Extraordinarily low revaccination charges recommend no extra COVID care in New York space

Extraordinarily low revaccination charges recommend no extra COVID care in New York space

The updated COVID-19 booster vaccines don’t seem to be at the forefront of people’s minds — even as the autumn surge creeps toward the U.S. It’s hard even to find how many people are taking the shots.

As of Monday morning, neither the COVID-19 dashboards for New York City nor New Jersey were displaying the numbers of bivalent boosters, which are designed to fight newer coronavirus variants. That’s despite the bivalents becoming the go-to booster for anyone over the age of 12 nearly two months ago, on Sept. 2.

New York officials said the city had given out 476,221 bivalent doses as of last Wednesday, while 579,977 have been administered in New Jersey. However, the data on their websites isn’t clear, and when counting the number of doses listed from Sept. 2 onward, a much lower number of doses is represented — about 12,000 in each place.

Officials said this is because their dashboards are not updated.

“The booster data on our site does not include bivalent doses,” Patrick Gallahue, a New York City health department spokesperson, said via email. “Updates will be made to add the bivalent numbers, but that remains a work in progress.”

“The dashboard currently reflects the earlier booster and other additional doses for immunocompromised, etc.,” Nancy Kearney, New Jersey Department of Health Deputy Director of Communication, said. “The updated booster doses will be added shortly.”

This data is valuable because it can help convey how much general interest there is in the shots — and what areas might be at-risk as new variants emerge.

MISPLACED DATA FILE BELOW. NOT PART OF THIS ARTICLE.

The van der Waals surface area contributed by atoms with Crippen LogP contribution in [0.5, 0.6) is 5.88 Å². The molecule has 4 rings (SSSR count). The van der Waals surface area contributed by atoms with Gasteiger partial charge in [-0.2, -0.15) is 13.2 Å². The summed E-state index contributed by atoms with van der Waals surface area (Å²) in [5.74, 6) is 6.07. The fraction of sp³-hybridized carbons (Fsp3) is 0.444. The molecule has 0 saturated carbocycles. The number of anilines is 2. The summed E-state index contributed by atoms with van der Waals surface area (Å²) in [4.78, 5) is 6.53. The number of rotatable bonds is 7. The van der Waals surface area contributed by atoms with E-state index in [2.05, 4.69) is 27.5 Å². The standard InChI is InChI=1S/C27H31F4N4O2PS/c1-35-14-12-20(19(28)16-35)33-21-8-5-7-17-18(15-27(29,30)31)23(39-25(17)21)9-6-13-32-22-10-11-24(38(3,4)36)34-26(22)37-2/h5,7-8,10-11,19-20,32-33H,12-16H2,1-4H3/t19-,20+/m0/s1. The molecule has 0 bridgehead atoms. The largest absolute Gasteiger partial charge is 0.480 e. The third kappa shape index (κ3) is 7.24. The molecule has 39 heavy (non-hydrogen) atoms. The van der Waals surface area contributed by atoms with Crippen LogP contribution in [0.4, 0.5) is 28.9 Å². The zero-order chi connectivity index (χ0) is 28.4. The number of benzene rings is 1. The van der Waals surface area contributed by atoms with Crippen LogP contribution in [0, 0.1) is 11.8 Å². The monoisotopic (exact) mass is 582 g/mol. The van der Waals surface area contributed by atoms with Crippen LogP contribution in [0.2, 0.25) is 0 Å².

Its absence also speaks to a larger trend of people not really knowing if they should care about COVID-19 anymore, health experts said.

They said COVID-19 messaging has essentially evaporated as the midterm elections approach, even though the virus has killed 239,000 Americans so far this year. Half of eligible adults have said in surveys they don’t even know why they need to get the boosters.


In 2022, COVID-19 has killed approximately 7,000 people in New York City. For comparison, the NYPD has recorded about 300 murders this year and 1,500 shooting victims.

“A lot of people seem to have kind of moved on,” said Lunna Lopes, a senior survey analyst at the health policy nonprofit KFF which conducts monthly national surveys on the vaccines.

“There’s a lot going on right now in terms of the election, the war in Ukraine and the economy. COVID just isn’t as big a presence in people’s lives.”

But that could soon change as COVID-19 deaths increase overseas, driven in part by newly emergent variants. The same strains are starting to gain a foothold in the U.S. Experts said an upcoming case surge here feels inevitable, and hospitalizations are already rising in parts of New York.

How bad the surge gets will depend on people’s immunity, either acquired through very recent infections or vaccination. Most Americans – 65% in a recent Ispos poll — do not want mandates anymore, and recent research shows that such requirements may not be necessary to motivate booster vaccine rates.